MINNEAPOLIS—The Minneapolis Institute of Art announced today it has been selected as one of the 2022 Bank of America Art Conservation Project awardees to conserve Domenico Passignano’s Expulsion of Adam and Eve from Paradise this year. The Italian painting is one of 19 Art Conservation Projects selected by the bank for 2022.
Support from Bank of America will fund conservation work needed to stabilize, clean, and renew the appearance and legibility of The Expulsion of Adam and Eve. Under the supervision of Mia, the Midwest Art Conservation Center (MACC), a non-profit regional center for the preservation and conservation of art and artifacts, will conduct the restoration. The MACC conservation facility is housed within the museum. Video documentation and a behind the scenes look at the conservation process are also in the works for Mia’s digital and social channels.
Passignano’s Expulsion of Adam and Eve was acquired by Mia in August 2020, along with two other paintings, all of which were commissioned by the prominent and influential Barberini family in Rome in the 1620s during the pontificate of the pontificate of Maffeo Barberini (reigned as Pope Urban VIII, 1623-44). The paintings–The Archangel Michael (c. 1624-26) by Cavaliere d’Arpino, Jacob Wrestling with the Angel (early 1620s) by Cristoforo Roncalli, and The Expulsion of Adam and Eve–evoke the splendor of Baroque Rome in the seventeenth century and the triumphant message of the Catholic Church during the Counter-Reformation. The work by Arpino, acquired in pristine condition, is currently on view at Mia. Roncalli’s painting recently underwent conservation, leaving just the Passignano in need of restoration in order to be displayed in full brilliance in Mia’s galleries. These three paintings will be displayed near three other important paintings in the museum’s collection also from the Barberini collection: The Death of Germanicus (1627) by Nicolas Poussin, Adam Discover the Body of Abel (c. 1630-43) by Andrea Sacchi and his workshop, and Crucified Christ Triumphant over Death, Evil and Sin (1621) by Paolo Guidotti.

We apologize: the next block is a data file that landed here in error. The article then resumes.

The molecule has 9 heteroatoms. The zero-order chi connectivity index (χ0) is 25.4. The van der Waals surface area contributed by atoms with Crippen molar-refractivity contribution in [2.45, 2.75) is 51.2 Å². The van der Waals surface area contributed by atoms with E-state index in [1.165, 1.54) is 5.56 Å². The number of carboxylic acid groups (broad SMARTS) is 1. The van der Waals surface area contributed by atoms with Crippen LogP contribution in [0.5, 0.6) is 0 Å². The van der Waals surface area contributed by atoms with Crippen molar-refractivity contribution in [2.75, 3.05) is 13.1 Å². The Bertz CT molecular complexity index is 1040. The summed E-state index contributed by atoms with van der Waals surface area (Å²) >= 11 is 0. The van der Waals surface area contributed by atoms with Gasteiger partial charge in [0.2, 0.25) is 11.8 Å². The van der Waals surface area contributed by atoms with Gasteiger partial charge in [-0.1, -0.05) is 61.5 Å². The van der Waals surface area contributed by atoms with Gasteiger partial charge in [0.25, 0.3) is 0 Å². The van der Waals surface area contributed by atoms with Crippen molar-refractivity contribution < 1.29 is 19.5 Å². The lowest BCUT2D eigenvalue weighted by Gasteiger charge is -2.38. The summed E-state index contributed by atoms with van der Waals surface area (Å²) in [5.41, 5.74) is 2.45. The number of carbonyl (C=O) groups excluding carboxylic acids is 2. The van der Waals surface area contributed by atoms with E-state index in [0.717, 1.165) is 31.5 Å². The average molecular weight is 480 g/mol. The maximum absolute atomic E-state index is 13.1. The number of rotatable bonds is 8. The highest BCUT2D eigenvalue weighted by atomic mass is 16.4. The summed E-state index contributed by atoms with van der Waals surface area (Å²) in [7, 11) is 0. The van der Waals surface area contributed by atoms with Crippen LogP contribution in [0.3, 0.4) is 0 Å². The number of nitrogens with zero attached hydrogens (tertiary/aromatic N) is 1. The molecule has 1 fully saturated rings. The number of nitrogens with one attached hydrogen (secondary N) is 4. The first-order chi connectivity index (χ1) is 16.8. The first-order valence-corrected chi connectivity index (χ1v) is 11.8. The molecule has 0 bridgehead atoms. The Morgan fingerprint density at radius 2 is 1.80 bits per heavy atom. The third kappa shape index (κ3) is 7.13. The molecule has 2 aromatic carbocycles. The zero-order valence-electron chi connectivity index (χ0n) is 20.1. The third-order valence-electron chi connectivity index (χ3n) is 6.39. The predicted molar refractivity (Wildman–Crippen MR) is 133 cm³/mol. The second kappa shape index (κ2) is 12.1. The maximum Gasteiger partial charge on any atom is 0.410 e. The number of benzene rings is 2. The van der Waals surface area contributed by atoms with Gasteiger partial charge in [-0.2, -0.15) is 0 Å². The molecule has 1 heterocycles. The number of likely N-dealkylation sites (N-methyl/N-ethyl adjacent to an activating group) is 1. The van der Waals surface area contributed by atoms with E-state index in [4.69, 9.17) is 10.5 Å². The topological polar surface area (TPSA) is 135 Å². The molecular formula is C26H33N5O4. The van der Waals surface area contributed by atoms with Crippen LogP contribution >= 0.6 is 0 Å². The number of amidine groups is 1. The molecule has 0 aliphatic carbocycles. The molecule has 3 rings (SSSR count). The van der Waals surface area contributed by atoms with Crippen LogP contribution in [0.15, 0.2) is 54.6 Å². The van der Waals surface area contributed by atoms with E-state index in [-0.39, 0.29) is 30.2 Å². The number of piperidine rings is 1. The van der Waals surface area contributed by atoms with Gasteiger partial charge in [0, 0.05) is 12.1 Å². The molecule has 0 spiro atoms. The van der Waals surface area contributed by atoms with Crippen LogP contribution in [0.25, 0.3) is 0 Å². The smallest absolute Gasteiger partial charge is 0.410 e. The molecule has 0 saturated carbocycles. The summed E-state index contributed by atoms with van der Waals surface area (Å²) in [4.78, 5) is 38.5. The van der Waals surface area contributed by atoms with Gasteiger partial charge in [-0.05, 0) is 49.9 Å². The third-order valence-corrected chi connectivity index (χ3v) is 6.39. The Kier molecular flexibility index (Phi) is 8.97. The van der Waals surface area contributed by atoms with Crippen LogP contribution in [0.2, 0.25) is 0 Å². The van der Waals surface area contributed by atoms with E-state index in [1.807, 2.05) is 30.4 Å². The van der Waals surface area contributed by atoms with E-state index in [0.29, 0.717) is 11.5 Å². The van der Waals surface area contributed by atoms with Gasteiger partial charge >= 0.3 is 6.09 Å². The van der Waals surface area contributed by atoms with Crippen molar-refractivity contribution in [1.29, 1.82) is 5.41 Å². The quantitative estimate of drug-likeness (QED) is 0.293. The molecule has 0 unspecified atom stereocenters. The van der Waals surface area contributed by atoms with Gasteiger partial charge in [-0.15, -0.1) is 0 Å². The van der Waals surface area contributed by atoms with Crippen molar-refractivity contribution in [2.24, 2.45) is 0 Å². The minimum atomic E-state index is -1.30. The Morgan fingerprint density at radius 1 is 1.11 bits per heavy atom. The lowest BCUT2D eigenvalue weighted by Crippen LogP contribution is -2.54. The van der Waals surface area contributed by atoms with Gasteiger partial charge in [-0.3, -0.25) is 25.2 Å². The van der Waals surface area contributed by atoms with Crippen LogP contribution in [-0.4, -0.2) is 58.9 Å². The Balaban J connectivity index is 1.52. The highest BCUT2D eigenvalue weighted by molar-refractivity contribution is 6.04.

“The paintings by Arpino, Roncalli, and Passignano, all monumental in scale, are unusual for having remained together into the twenty-first century with direct descendants of the original patrons. Conservation of Passignano’s Adam and Eve will allow the painting to resume its place alongside the works by Arpino and Roncalli, where it has been for more than 400 years,” said Rachel McGarry, Mia’s Elizabeth MacMillan Chair of European Art and Curator of European Paintings and Works on Paper. “Together, these three paintings will transform Mia’s Baroque gallery, giving visitors a new appreciation for Italian seventeenth-century art and emphasizing the central role art played in society, politics, and life during that period.”
This is the third time a piece in Mia’s collection has been selected for the Bank of America Art Conservation Project. Mia previously was chosen for the Art Conservation Project for the conservation of Max Beckmann’s Blind Man’s Buff (1945) in 2013 and the conservation of Frank Stella’s Tahkt-I-Sulayman Variation II (1969) in 2017. Bank of America is one of Mia’s long-standing partners and has been involved with many projects, including as the Major Sponsor of Mia’s Family Day programming, Major Sponsor of the 2020-2021 exhibition “In the Presence of Our Ancestors: Southern Perspectives in African American Art” and as Major Corporate Sponsor for the exhibit “Hearts of Our People: Native Women Artists” in 2019.
“At Bank of America, we believe in the power of the arts to help our economy to thrive, to educate and enrich our community, and to create greater cultural understanding,” said Katie Simpson, President, Bank of America Twin Cities. “Mia is a world-class museum located right here in the Twin Cities and we support the essential work they are doing in our community to make art accessible to everyone.”
About Bank of America Art Conservation Project
The Bank of America Art Conservation Project provides grants to non-profit museums to conserve historically or culturally significant works of art that are in danger of deterioration, including works that have been designated as national treasures. Since 2010, Bank of America has funded the conservation of more than 6,000 individual pieces of art through more than 200 projects in 39 countries across six continents.